Archdiocese shows alternatives to NY’s strong, new pro-choice law

MANHATTAN — New York State now has the country’s strongest laws protecting a woman’s right to choose whether or not to have an abortion.

It’s the result of the reproductive health bill that Gov. Andrew Cuomo signed into law late last month. On Monday, the Archdiocese of New York, in countering the new law, promoted its programs that help women, it says, in the midst of “a pro-abortion atmosphere.”

The leader of New York’s most prominent women’s rights advocacy group, in turn, said that the new reproductive health law encourages women to get and receive quality health care and other assistance, while ensuring that abortion remains a right that can’t be compromised. Specifically, she said that the national pro-choice provision, protected by the Supreme Court’s Roe v. Wade decision, is seriously under threat.

Cardinal Timothy Dolan led a presentation on Monday morning at the convent of the Sisters of Life, an order that focuses on assisting women. The news conference was designed to highlight options that the church provides.

“We were afraid that some women are getting the impression that abortion is the the only choice” they have, Dolan said.

The archdiocese showcased a variety of free and confidential programs it runs to help pregnant women and their children, including Good Counsel Homes, which houses and provides training and job support for expectant women and their children; the Gianna Center for Women's Health, a medical clinic specializing in reproductive and other women’s health issues; and Sisters of Life.

At the presentation, Mother Agnes of the Sisters of Life introduced a woman named Branée and her toddler daughter, Sana, who have been helped by the order of nuns.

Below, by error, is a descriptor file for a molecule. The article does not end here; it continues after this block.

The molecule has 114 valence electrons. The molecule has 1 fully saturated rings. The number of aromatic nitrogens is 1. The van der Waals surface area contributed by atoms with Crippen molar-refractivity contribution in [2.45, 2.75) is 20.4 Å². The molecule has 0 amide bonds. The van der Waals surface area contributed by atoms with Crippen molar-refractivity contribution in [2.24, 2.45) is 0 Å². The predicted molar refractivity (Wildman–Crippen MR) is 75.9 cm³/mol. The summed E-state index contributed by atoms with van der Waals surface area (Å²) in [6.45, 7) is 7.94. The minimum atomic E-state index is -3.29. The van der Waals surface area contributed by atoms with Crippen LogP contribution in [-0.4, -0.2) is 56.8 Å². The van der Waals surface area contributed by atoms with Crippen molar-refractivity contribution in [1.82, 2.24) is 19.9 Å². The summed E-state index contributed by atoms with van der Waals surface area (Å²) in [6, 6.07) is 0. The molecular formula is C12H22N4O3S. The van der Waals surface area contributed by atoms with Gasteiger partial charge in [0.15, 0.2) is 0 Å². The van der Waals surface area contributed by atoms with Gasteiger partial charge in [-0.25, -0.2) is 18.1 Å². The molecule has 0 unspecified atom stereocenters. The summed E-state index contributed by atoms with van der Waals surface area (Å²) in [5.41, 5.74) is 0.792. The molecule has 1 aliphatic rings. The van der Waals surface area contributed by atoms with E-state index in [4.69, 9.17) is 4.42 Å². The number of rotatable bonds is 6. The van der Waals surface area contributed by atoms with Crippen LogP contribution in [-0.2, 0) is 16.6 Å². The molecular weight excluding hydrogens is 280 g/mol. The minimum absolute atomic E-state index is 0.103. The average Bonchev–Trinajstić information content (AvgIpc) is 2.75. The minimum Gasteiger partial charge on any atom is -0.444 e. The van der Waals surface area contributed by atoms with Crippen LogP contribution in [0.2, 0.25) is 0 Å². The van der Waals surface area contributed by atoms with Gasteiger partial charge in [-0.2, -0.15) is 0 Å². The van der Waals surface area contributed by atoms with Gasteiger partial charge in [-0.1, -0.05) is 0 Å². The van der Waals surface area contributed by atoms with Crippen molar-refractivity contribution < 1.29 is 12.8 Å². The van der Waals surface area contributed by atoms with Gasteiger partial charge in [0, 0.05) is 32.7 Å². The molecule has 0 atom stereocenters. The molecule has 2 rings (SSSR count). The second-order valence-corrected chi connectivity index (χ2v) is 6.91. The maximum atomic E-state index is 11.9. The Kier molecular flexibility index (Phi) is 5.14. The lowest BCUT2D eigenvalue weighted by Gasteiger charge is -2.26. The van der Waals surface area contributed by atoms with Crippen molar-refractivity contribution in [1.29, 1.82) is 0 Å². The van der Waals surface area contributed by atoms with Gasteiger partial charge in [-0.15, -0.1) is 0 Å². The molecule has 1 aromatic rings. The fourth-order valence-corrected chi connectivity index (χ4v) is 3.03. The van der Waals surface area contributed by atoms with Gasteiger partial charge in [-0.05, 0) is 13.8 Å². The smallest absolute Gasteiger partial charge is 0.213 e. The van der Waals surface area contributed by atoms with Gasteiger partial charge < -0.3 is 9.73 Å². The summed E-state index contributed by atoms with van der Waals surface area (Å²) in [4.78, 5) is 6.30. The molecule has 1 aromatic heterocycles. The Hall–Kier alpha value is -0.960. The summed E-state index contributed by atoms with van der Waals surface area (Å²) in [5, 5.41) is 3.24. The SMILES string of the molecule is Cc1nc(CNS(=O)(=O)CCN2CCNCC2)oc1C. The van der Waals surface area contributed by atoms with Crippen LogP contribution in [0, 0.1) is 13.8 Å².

“They worked with me,” said Branée, “for the assistance with the job, babysitters, everything.”

Dolan said that the point of his news conference was to send a positive message of help to counter different messaging coming from Albany.

“The almost pro-abortion atmosphere out there,” Dolan said. “we thought it would be good to speak up again.”

Also speaking up, in contrast, was the head of the New York City office of the National Organization for Women, or NOW.

“You may want to talk with your priest, your family, your psychologist about what is happening in your life,” said Sonia Ossorio, president of NOW NYC, about women’s reproductive needs, “but you have to make sure you're seeing a doctor.”

Ossorio’s organization had been one of the strongest supporters of the new reproductive health care law. She said that it isn't meant to promote abortion, but to instead to promote women's general health.

“So that pregnancies that go wrong after 24 weeks,” said Ossorio, are still guaranteed that the mother “has a right to health care.”

Under the new law, after 24 weeks of pregnancy, the decision of aborting a non-viable fetus is left to a woman and her physician. Abortions that late into a pregnancy are extremely rare. According to the Centers for Disease Control, 1.3 percent of abortions take place after 21 weeks. The percentage after 24 weeks is even lower.

Cardinal Dolan acknowledged the new law, and said that it could promote dialogue on women's issues.

Citing conversations he’s had in the past with Hillary Clinton and Andrew Cuomo in which the two politicians “emphasized good will,” Dolan said “this would be a good time” to have a dialogue in women’s rights and health.

NOW’s president agreed, in part. Noting “thirteen pending cases” that could be reviewed by the Supreme Court this term that could possibly overturn Roe v. Wade, she encouraged dialogue now.

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